EMAIL THIS PAGE TO A FRIEND

Neuropsychopharmacology : official publication of the American College of Neuropsychopharmacology

Medial prefrontal cortex processes threatening stimuli in juvenile rats.


PMID 24553733

Abstract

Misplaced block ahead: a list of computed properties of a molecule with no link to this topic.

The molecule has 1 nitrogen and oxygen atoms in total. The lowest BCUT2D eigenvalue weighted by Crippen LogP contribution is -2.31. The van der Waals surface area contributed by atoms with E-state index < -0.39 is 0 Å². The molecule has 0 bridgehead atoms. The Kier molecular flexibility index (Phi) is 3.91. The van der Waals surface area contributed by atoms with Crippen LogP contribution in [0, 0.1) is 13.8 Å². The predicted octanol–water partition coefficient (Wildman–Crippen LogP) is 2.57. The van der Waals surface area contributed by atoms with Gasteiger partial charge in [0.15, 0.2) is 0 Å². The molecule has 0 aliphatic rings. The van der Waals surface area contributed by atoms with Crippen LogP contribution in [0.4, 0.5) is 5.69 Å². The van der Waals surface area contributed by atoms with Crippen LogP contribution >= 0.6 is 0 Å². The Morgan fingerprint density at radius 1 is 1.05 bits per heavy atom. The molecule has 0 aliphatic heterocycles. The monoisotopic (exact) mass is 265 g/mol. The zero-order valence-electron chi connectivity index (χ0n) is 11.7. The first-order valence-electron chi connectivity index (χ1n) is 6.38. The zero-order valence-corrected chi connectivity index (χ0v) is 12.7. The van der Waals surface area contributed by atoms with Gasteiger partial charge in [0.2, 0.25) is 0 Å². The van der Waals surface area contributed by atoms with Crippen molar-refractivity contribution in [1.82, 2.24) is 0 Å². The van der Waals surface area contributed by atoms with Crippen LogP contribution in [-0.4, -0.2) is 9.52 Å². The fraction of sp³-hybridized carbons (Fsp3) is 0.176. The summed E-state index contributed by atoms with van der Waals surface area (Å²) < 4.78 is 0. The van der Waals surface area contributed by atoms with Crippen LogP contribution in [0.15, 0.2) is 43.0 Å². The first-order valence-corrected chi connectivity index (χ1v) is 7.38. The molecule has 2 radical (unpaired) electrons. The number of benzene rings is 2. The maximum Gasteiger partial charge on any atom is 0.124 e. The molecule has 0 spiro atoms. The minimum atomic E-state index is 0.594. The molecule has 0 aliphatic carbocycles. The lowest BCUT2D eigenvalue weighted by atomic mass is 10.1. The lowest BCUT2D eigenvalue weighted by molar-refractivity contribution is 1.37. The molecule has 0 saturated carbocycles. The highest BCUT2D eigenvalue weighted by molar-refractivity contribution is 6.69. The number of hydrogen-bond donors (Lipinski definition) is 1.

To survive, all mammalian species must recognize and respond appropriately to threatening stimuli. In adults, the prelimbic medial prefrontal cortex (mPFC) appears to be involved in fear expression, whereas the infralimbic mPFC mediates fear extinction. In juvenile rats (PN26), the mPFC receives information on potential predators but does not act on it. To test whether the prefrontal cortex is capable of fear regulation in the young organism, we exposed juvenile rats to a threatening or nonthreatening stimulus and assessed fear and brain Fos activation of the mPFC subdivisions, amygdala and periaqueductal gray (PAG). In response to the threat, juveniles froze more, spent more time far from the threat, and had elevated numbers of Fos-positive cells in the prelimbic mPFC, the medial amygdala, and ventral PAG. To test the hypothesis that the mPFC has a dual role in modulating the amygdala and PAG in juveniles, we pharmacologically disinhibited each of the two subdivisions of the mPFC and assessed freezing and downstream activation to the threat. Juvenile rats infused with picrotoxin into the prelimbic mPFC and exposed to a threatening stimulus froze less, spent less time far from the threat, and increased Fos expression. Infusion of picrotoxin into the infralimbic mPFC also reduced fear responding to the threatening stimulus but had no effect on Fos expression. In sum, it appears that the mPFC can process threatening stimuli in juveniles at this age, even though it is normally not involved in the fear responses.